Our movies are not experimental as films," Morrissey said, "but experimental as drama. There's a minimum of dramatic interest, but they are still interesting because of the content of the dialogue. They are very primitive as films but revolutionary as drama." A journalist asked when the film would be released. Morrissey answered, "As soon as it comes back from the drugstore." (DB274)
According to Popism, Warhol edited the Lonesome Cowboys footage at home while recuperating from being shot by Valerie Solanas on 3 June 1968. (POP284) Warhol left hospital in late July 1968, but Paul Morrissey had claimed in an article that appeared in the 18 April 1968 Village Voice that the film would "open in a month in theatres all over the country."
Village Voice, 18 April 1968
Warhol Film Ads
Despite Morrissey's claim of being the director of the film, the Village Voice article identifies him as "self-promoted to Executive Producer." He was also credited as the Executive Producer in the New York Times review of the film (below).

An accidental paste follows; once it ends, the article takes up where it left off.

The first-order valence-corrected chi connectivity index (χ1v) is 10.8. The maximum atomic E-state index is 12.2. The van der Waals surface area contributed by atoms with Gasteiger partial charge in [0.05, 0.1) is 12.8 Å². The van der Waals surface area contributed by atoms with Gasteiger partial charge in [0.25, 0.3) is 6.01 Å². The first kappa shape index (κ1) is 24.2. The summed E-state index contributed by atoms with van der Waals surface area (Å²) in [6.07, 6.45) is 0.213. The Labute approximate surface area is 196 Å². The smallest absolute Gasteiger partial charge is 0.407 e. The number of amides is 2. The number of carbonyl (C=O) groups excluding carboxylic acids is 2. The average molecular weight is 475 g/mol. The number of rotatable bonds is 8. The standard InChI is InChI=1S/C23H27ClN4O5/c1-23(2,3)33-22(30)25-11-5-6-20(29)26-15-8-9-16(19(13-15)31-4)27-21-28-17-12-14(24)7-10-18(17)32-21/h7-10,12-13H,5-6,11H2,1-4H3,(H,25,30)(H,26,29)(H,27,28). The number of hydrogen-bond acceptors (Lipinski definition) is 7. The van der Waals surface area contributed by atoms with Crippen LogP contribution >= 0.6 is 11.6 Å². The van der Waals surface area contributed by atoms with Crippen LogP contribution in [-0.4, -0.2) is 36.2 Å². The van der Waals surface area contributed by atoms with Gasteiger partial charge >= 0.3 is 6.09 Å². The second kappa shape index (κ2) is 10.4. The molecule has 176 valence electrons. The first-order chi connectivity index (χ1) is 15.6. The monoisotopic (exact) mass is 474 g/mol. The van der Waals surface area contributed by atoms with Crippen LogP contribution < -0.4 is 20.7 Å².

The film opened in New York on 5 May 1969 at two venues - the New Andy Warhol Garrick Theatre at 152 Bleecker Street and the arthouse cinema, the 55th Street Playhouse, at 154 West 55th Street. The ad announcing the opening took up most of a page of the Village Voice:
Village Voice ad, 1 May 1969
click to enlarge ad
Prior to Lonesome Cowboys, Flesh had been showing at the New Andy Warhol Garrick Theatre. The distributor for both films was Sherpix. Louis K. Sher founded Sherpix in the summer of 1965. According to film scholar David E. James, Sher owned "a national chain of twenty-nine theaters" known as the Art Theatre Guild. (DJM222) One of these cinemas was the Cinema Theatre in Los Angeles where Sleep and other early Warhol films had been shown. (By the time of Lonesome Cowboys the Art Theatre Guild had apparently grown to 40 cinemas, according to the New York Times. (See NYT article on next page and the essay on Sleep.)